Hidden Cost of Detroit Downsizing: Site Cleanup

Robert Farago
by Robert Farago
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hidden cost of detroit downsizing site cleanup

TTAC's flagged this issue before: as The Big 2.8 shutter factories, they're on the hook for cleaning-up decades of extremely toxic pollution. In fact, the costs of said clean-up could well run into the billions. StarTribune.com reports that the controversy surrounding the pollution left behind in Ford's soon-to-be-defunct factory in the Highland Park part of St. Paul, Minnesota continues. At a neighborhood meeting, Ford told approximately 50 local residents that the extent of the problem requires more testing and analysis. Ford plans to close the 138-acre truck assembly site in 2009, a year later than originally planned. Even so, "City planner Merritt Clapp-Smith said that the 2009 closure has pushed back everything [in terms of local redevelopment] and that the city won't be comfortable recommending a redevelopment option until after testing has been done, which could be in 2010."

Robert Farago
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  • Landcrusher Landcrusher on Jan 29, 2008

    Why is it that we always have to redevelop these sites into homes and schools? Everytime they pull up an airport (where leaded fuel and other toxic chemicals were poured into the ground for decades) they want to put in homes and schools. Maybe, just maybe, since the land was industrial before, we should use it for that again instead of greasing the pockets of every developer, homeowner, and politician for miles around. Instead, the jobs get moved farther away, and the new home owners all get to drive farther. Swell.

  • RobertSD RobertSD on Jan 29, 2008

    Landcrusher - totally agree. Land reclamation of industrial sites can be dangerous - especially ones that have been in operation as long as Ford's plant in St. Paul (and various other plants that Ford and GM are shutting down). You can make tasteful industrial work areas that aren't centers of crime and diplapidated buildings. Even though the plants probably meet most or all current ISO 140xx standards, it is likely that 30 or 50 years ago, such considerations were non-existent. New plants produce far less toxic waste and allow less of it to seep into the ground. Old plants might currently produce similar levels of toxic waste and cutail seepage similar to new plants - but they have decades of history where they haven't controlled things as well (or actively contributed to "seepage"). Most of the costs of environmental clean-up have been baked into the cost of retiring plants in their accounting. Part of Ford's estimates for the cost of a turnaround also include environmental clean-up as well (that $14 billion or so number they've been quoting lately...). It's not like these are blind-siding the industry, no matter how the media wants to portray it. Because of the age of GM and Ford plants, many over 50 years old, they have a long and troubled history of working with the EPA on clean-up and will have a long and troubled future doing the same.

  • Mdhines Mdhines on Jan 29, 2008

    I grew up in Minneapolis and only recently moved away, so here is a little background about the Ford Plant site in St. Paul: The site is in a desirable neighborhood on the east bank of the Mississippi river and over the years, the area around it has transitioned from industrial to affluent residential. To the north and south of the plant is mostly residential area, and to its east is a steadily growing shopping district with many higher-end stores and restaurants. As a result, the value of land in the area has increased considerably over the last decade, as it has in much of St. Paul. Further down the river, toward downtown St. Paul, several old factory sites on the Mississippi have been converted to luxury condominiums, though I'm not sure of the occupancy rate. As far as I know, there is still a high demand for housing in St. Paul, so when John Krenik calls the expansive Ford Plant site "the most valuable piece of property in St. Paul," he isn't exaggerating by very much. There is no chance that the Ford Plant site will be redeveloped as an industrial site, and considering the value of the property and the land surrounding it, I'm not surprised at all that the residents in the area would be concerned about cleanup.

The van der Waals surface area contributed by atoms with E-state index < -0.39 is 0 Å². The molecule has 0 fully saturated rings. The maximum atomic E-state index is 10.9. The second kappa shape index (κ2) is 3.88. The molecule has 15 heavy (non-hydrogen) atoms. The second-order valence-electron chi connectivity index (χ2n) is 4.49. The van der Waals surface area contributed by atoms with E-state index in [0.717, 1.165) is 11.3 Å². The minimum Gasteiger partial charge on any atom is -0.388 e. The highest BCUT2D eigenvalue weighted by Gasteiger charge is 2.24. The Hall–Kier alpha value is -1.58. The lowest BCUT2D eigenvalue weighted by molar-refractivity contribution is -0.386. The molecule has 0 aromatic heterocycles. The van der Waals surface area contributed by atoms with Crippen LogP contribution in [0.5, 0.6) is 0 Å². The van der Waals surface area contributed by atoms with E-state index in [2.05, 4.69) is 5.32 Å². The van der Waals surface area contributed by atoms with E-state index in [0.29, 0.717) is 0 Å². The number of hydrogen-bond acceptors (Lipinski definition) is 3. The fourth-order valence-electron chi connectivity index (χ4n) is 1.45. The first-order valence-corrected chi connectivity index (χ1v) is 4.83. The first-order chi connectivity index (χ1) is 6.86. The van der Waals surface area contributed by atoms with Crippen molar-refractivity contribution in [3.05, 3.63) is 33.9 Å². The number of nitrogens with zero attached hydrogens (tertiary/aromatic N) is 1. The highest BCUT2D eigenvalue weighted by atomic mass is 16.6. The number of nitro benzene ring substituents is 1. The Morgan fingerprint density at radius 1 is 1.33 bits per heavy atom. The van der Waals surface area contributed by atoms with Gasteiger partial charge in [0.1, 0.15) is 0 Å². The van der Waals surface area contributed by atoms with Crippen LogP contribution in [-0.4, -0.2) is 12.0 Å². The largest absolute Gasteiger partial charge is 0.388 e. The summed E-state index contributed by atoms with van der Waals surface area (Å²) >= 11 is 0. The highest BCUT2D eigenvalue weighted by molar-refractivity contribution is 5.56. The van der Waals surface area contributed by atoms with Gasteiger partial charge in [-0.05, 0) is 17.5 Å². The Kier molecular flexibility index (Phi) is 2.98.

• Skor Skor on Jan 29, 2008

    From 1955 to 1982, Ford operated an assembly plant in Mahwah, New Jersey. At the time of its construction, it was the largest auto assembly plant in the world. The plant was demolished in 1983, but the plant's toxic legacy has still not been entirely addressed. During its years of operation, the plant generated tons of lead-based paint sludge from it's spray painting operations. Although Ford engineers devised a method for incinerating this paint sludge on site, management decided that it would be cheaper to pay local waste contractors to haul the stuff away. The local contractors were mob-types, and the Ford people who worked with them knew it. The paint sludge was dumped, mostly illegally, all over Northern New Jersey and Southern New York. Today there are numerous dump sites waiting for clean-up. This is no small operation, tons upon tons of contaminated soil that leaches this crud into the ground water. If you want to see what color Ford was painting Thunderbirds back in 1957 all you have to do is take a trip to Ringwood, New Jersey. In some places the junk is erupting from the ground like zombie paint. Ford acknowledges some liability but not all. The fight over who will pay for this clean up drags on, more than 20 years after the assembly plant was demolished. This is probably not unique to Ford, I's sure this type of thing was done by all the auto companies at one point or other.